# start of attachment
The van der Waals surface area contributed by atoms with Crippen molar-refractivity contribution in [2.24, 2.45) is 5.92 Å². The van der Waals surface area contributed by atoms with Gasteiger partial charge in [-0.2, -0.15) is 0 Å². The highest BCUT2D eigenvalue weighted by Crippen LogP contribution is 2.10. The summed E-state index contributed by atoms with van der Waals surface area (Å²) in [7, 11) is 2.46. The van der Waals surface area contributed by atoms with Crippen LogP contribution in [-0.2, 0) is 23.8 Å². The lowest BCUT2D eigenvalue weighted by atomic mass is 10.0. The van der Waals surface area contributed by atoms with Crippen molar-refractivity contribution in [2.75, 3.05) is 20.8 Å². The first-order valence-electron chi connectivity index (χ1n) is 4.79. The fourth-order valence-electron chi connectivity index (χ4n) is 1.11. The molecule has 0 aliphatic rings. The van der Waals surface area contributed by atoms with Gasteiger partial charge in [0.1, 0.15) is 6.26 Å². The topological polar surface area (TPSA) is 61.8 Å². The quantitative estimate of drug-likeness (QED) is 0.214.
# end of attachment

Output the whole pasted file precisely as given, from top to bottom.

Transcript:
The van der Waals surface area contributed by atoms with Crippen molar-refractivity contribution in [2.24, 2.45) is 5.92 Å². The van der Waals surface area contributed by atoms with Gasteiger partial charge in [-0.2, -0.15) is 0 Å². The highest BCUT2D eigenvalue weighted by Crippen LogP contribution is 2.10. The summed E-state index contributed by atoms with van der Waals surface area (Å²) in [7, 11) is 2.46. The van der Waals surface area contributed by atoms with Crippen LogP contribution in [-0.2, 0) is 23.8 Å². The lowest BCUT2D eigenvalue weighted by atomic mass is 10.0. The van der Waals surface area contributed by atoms with Crippen molar-refractivity contribution in [2.75, 3.05) is 20.8 Å². The first-order valence-electron chi connectivity index (χ1n) is 4.79. The fourth-order valence-electron chi connectivity index (χ4n) is 1.11. The molecule has 0 aliphatic rings. The van der Waals surface area contributed by atoms with Gasteiger partial charge in [0.1, 0.15) is 6.26 Å². The topological polar surface area (TPSA) is 61.8 Å². The quantitative estimate of drug-likeness (QED) is 0.214.